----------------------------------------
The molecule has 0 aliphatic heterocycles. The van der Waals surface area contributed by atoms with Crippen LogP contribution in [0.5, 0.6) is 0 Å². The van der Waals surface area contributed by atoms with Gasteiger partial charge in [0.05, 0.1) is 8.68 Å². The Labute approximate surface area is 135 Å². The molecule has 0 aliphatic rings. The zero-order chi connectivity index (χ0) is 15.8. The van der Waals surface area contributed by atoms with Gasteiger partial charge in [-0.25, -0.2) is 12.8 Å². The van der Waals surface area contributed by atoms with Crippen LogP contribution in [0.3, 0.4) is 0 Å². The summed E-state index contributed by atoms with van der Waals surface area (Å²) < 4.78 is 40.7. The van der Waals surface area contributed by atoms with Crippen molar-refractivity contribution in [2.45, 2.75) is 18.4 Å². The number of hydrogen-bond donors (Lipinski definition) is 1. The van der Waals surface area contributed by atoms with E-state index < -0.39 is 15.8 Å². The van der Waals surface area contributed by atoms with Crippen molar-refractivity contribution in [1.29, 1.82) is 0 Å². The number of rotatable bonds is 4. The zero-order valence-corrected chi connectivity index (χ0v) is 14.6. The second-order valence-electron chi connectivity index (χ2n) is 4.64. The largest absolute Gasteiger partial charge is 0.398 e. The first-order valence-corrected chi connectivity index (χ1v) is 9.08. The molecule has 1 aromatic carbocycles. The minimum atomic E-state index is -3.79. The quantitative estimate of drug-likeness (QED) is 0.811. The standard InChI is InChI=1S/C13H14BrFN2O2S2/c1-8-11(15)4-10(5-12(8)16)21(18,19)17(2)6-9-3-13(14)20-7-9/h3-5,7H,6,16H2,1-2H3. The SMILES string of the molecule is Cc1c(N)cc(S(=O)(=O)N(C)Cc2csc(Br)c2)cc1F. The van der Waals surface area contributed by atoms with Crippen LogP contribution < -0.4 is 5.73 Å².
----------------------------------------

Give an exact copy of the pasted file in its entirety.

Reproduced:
The molecule has 0 aliphatic heterocycles. The van der Waals surface area contributed by atoms with Crippen LogP contribution in [0.5, 0.6) is 0 Å². The van der Waals surface area contributed by atoms with Gasteiger partial charge in [0.05, 0.1) is 8.68 Å². The Labute approximate surface area is 135 Å². The molecule has 0 aliphatic rings. The zero-order chi connectivity index (χ0) is 15.8. The van der Waals surface area contributed by atoms with Gasteiger partial charge in [-0.25, -0.2) is 12.8 Å². The van der Waals surface area contributed by atoms with Crippen LogP contribution in [0.3, 0.4) is 0 Å². The summed E-state index contributed by atoms with van der Waals surface area (Å²) < 4.78 is 40.7. The van der Waals surface area contributed by atoms with Crippen molar-refractivity contribution in [2.45, 2.75) is 18.4 Å². The number of hydrogen-bond donors (Lipinski definition) is 1. The van der Waals surface area contributed by atoms with E-state index < -0.39 is 15.8 Å². The van der Waals surface area contributed by atoms with Crippen molar-refractivity contribution in [1.29, 1.82) is 0 Å². The number of rotatable bonds is 4. The zero-order valence-corrected chi connectivity index (χ0v) is 14.6. The second-order valence-electron chi connectivity index (χ2n) is 4.64. The largest absolute Gasteiger partial charge is 0.398 e. The first-order valence-corrected chi connectivity index (χ1v) is 9.08. The molecule has 1 aromatic carbocycles. The minimum atomic E-state index is -3.79. The quantitative estimate of drug-likeness (QED) is 0.811. The standard InChI is InChI=1S/C13H14BrFN2O2S2/c1-8-11(15)4-10(5-12(8)16)21(18,19)17(2)6-9-3-13(14)20-7-9/h3-5,7H,6,16H2,1-2H3. The SMILES string of the molecule is Cc1c(N)cc(S(=O)(=O)N(C)Cc2csc(Br)c2)cc1F. The van der Waals surface area contributed by atoms with Crippen LogP contribution < -0.4 is 5.73 Å².